AN "EXCEPTIONAL" ancient Roman site has been discovered in woodland near Peterborough.
Despite numerous digs and excavations across the region over the past two centuries, the huge site, hidden deep in woods at Bedford Purlieus, had miraculously gone unnoticed.
Early work has only scratched the surface of the Roman remains, but indications have left experts stunned by how well preserved the remains, of what appears to be a building of some importance, are.
Forestry Commission District Operations Manager, Hugh Manall said: "It's unusual for us to find a site of this significance that we didn't realise was there. Generally, sites as good as this are known about."
Experts believe the remains at the site, just off the A47 at Wansford, near Peterborough, probably date back to between the second and fourth centuries AD.
Excavations have been taking place at three areas in the woods thanks to funding from Augean Ltd's landfill tax and Peterborough City Council.
City council archeologist Ben Robinson described the find as "exceptional".
He said: "I've not seen a Roman building as well preserved as this. The work we have done has shown we have got a building of quite some importance, with all the features of a high-status Roman site. This was something big and impressive."
Luxuries included in the building were heating and paintings hung on the wall.
And, because the site has been hidden in a forest, it has remained virtually undisturbed.
Mr Robinson said: "We've only scratched the tip of the iceberg, there's a lot more to be discovered.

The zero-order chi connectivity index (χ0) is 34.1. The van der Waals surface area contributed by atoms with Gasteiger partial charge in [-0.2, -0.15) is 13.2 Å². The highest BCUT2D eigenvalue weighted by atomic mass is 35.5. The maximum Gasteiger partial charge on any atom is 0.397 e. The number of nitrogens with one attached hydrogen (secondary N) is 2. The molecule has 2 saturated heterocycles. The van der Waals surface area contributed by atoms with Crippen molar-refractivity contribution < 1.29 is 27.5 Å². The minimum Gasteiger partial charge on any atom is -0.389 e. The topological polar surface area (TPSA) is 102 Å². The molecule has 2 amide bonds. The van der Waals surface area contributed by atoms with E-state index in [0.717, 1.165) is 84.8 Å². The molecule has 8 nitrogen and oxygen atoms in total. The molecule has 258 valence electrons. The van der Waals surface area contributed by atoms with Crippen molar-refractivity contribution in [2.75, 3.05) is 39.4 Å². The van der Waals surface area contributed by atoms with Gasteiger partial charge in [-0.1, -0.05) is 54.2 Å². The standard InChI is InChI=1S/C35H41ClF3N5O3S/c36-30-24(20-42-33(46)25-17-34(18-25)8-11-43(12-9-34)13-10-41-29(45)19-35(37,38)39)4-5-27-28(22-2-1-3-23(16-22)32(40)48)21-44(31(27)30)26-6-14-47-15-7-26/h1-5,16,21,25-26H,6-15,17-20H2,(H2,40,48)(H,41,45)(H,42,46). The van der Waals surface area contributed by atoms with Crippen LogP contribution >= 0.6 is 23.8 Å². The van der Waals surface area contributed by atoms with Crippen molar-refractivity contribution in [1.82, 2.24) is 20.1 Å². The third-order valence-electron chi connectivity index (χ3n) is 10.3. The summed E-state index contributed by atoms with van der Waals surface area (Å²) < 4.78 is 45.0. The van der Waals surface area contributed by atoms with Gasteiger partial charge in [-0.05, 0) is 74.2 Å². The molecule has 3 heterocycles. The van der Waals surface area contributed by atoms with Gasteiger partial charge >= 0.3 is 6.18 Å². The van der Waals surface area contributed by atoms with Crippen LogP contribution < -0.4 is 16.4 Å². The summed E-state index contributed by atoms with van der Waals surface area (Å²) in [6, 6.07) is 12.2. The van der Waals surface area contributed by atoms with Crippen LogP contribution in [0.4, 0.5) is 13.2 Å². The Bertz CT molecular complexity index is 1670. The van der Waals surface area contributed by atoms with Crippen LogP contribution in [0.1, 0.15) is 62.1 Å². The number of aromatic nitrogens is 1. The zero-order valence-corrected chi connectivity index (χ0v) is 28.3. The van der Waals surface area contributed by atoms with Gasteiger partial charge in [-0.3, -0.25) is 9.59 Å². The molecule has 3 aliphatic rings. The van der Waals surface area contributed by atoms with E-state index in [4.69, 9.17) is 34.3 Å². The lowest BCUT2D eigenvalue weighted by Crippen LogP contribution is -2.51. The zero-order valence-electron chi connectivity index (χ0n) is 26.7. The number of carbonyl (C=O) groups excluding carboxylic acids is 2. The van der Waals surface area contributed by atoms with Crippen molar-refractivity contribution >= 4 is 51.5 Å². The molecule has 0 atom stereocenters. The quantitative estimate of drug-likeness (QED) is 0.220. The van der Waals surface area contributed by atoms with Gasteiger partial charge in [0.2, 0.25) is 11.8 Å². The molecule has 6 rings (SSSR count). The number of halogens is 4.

"But we have to be mindful that sites like this are rare and we shouldn't destroy them by digging them up. We also have to be careful about the wildlife and rare plants in the forest, but I really hope we will get to do more there.
"The thing about this is people have been carrying out archaeological digs in this area for the best part of 200 years. You would think that with the amount of work that has gone on that everything has been discovered. This shows that's far from the case, we're getting new finds on a weekly basis.
"This area is a very, very exciting place to do archaelogy."
Chance find led to discovery
It was only a chance discovery that led archaeologists to the site. For 44 years forest craftsman Ricky Hannah worked in the woodland without ever
noticing the massive remains.
Until one day in 2005, astonished Ricky suddenly spotted a strange rectangular lump.
He called in experts, who initially thought it was a 2,000 year-old travellers' stop-over complete with bedrooms, baths and steam rooms – so it was nicknamed "Ricky's Motel".
It is only after months of careful excavation that it has finally been confirmed that the find is actually Roman remains.
Speaking at the time of the discovery, Mr Hannah said: "I first noticed a lump and thought, well that looks like a corner. I followed the line and found another, and another, and another.
"Then I looked up and saw the site spreading out all around me up to 80 metres away.
"The managers wanted us be able to spot things that might turn out to be ancient remains. And blow me, after a while you find checking the ground for interesting lumps and bumps becomes addictive."